The victims of the Bnei Brak terror attack
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‘He was a really good person’

The victims of the Bnei Brak terror attack

The attack, the third deadly terror incident in a week, underlined concerns about an escalating wave of violence ahead of the Muslim holy month of Ramadan

The Israeli victims of the deadly attack in Bnei Brak (from left) Amir Khoury, Ya’akov Shalom and Avishai Yehezkel. Photo: Courtesy
The Israeli victims of the deadly attack in Bnei Brak (from left) Amir Khoury, Ya’akov Shalom and Avishai Yehezkel. Photo: Courtesy

The five victims of the deadly terror shooting spree in Bnei Brak have been identified, and include two young fathers and a police officer who helped kill the gunman.

The Israeli victims were named as officer Amir Khoury, 32, a Christian Arab; and local residents Yaakov Shalom, 36, and Avishai Yehezkel, 29.

Victor Sorokopot, 32, and Dimitri Mitrik, 24, were named as the two Ukrainian nationals who were killed in Tuesday’s shooting.

Khoury, an Arab Israeli from the northern town of Nof Hagalil, served on the Bnei Brak police station’s motorcyclist responders team.

He was part of a team of two motorcycle officers who caught up with the gunman and killed him, ending the deadly shooting spree. Khoury was hit in the exchange of fire and later died after being rushed to the Beilinson Medical Center, officials said.

Israel Police Commissioner Kobi Shabtai spoke later with Khoury’s father, Jarris. The father told Shabtai that they are a police family and that he was a veteran of the Tel Aviv police department.

Shabtai said his son’s death, confronting the attacker, was “a great tragedy for the police.”

“Alongside the tragedy, it is important for me to tell you that your son saved the lives of many civilians,” Shabtai says. “His actions will become a legacy and memory of heroism for the whole country.”

Khoury leaves behind his parents and two sisters.

Haredi media reported that Shalom was the son of Rabbi Meir Shalom, a prominent leader of the Yemenite community in Beni Brak, who died last year of COVID. Shalom was driving home when he was stopped by the gunman, who opened fire on his vehicle from a close range.

He is survived by his mother, wife and four children, Behadrei Hadarim reported.

The third victim, Yehezkel, Haredi media said, was a Yeshiva student and had taken his two-year-old son for an evening walk in his stroller when he was shot, while trying to protect the boy.

He is survived by his wife, who is eight months pregnant, and his son.

Dimitri Mitrik and Victor Sorokopot, two Ukrainian foreign workers who were shot dead in a terrorist attack in Bnei Brak on March 29, 2022 (Photos used in accordance with Clause 27a of the Copyright Law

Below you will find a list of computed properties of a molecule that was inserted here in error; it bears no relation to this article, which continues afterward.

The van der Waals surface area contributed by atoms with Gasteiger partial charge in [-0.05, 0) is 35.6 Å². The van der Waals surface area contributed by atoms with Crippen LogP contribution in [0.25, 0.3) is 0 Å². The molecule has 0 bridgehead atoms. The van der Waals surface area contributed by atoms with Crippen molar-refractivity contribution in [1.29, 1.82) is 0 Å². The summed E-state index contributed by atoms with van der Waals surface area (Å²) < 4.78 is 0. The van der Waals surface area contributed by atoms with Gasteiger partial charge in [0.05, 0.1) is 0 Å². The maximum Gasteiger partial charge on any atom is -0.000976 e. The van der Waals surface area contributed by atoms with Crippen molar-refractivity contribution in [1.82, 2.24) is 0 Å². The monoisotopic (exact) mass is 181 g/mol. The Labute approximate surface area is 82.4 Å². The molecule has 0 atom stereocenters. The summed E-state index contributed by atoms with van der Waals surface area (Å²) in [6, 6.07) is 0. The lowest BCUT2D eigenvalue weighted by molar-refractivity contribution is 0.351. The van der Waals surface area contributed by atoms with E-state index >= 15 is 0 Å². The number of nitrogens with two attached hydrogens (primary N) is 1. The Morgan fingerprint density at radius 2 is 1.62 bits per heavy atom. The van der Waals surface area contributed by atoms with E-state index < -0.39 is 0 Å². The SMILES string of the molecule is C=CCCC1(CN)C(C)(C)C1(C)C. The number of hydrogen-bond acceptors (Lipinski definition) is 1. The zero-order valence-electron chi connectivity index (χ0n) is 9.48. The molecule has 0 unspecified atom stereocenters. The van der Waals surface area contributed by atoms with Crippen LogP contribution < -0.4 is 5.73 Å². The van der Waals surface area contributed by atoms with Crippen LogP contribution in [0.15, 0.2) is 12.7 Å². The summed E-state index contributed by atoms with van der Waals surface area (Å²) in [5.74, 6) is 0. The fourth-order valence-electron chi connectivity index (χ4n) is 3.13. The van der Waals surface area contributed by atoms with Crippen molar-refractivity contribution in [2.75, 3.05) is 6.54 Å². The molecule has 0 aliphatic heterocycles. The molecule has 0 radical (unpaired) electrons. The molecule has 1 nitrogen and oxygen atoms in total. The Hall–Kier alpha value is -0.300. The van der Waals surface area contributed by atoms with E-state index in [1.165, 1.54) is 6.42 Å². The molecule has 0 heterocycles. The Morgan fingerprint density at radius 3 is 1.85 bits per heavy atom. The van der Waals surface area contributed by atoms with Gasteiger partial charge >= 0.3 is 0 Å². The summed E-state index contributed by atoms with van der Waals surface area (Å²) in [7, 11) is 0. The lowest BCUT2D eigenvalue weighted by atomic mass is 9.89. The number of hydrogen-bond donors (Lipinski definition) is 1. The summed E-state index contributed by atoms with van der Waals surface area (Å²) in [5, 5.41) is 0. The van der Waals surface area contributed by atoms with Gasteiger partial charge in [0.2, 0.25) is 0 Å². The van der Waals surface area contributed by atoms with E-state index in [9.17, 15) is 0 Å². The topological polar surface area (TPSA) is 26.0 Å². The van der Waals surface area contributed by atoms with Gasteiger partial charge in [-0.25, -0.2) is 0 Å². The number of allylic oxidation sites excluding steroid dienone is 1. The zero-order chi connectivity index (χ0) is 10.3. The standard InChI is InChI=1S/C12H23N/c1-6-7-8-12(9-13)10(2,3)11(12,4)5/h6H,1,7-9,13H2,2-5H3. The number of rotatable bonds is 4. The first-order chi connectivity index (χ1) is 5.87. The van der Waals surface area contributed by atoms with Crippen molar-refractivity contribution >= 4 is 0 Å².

Victor Sorokopot, 32, and Dimitri Mitrik, 24, were named as the two Ukrainian nationals who were killed in Tuesday’s shooting attack in Bnei Brak.

The two were killed as they sat outside a grocery store on the city’s Bialik Street when terrorist Diaa Hamarsheh, 26, opened fire.

“He was a really good person. We were married for almost six years,” Victor’s wife Kristina, who lived with him in Bnei Brak, told Channel 12 news. “We don’t have kids… I don’t know what to do because there are a lot of problems in Ukraine.”

The two men were foreign workers, employed in construction, who both lived in the city.

Vasily, Mitrik’s cousin, told Channel 12 he heard about Mitrik’s death from a friend who witnessed the attack.

“Yesterday I also wanted to go to the store there. We are in this store all day,” he said.

“We could not believe such a thing would happen in Bnei Brak. A friend of ours was there and saw them being shot. He called and told us 10 minutes after the incident.”

Vasily said that Mitrik had been in Israel for three or four years.

“We might leave now for Belgium or Romania,” he added.

On Wednesday morning, friends of Sorokopot and Mitrik arrived at the site of the attack to mourn.

Avoiding a protest against Prime Minister Naftali Bennett that was taking place outside the grocery, they told Haaretz they came to Israel with Sorokopot and Mitrik to seek a better life.

“We were neighbors in Ukraine. We’re like family,” one of them said, asking to remain anonymous. “We came here to earn money and build a house. The situation in Ukraine is difficult and many of our friends are trying to come as well,” he said, noting that they might reconsider staying in Israel after the attack.

Another friend, Julian, said Sorokopot and his wife were considering returning to Ukraine after the war.

“It’s dangerous here and it’s dangerous thereץ I don’t know where to go anymore,” he said.

“Yesterday I told Dimitri I wanted to get out of here and return to Ukraine,” another friend said. “He told me, ‘Don’t go back. It’s better here because it’s safer.’ He liked living in Israel, he felt safe here.”

On Tuesday, the Ukrainian Embassy in Israel issued a statement condemning the “heinous” terror attack and confirming Mitrik and Sorokopot were among the dead.

“With deep sorrow we confirm that two citizens of Ukraine were among the victims,” the embassy said in a Facebook post. “We express our condolences and sympathy to the families of the deceased. The upscale [sic] of violence and terrorism is unacceptable and it must be stopped.”

The attack, the third deadly terror incident in a week, underlined concerns about an escalating wave of violence ahead of the Muslim holy month of Ramadan.

“Israel is facing a wave of murderous Arab terrorism,” Prime Minister Naftali Bennett said late Tuesday. “The security forces are at work. We will fight terrorism with persistence, diligence and an iron fist.”

TIMES OF ISRAEL

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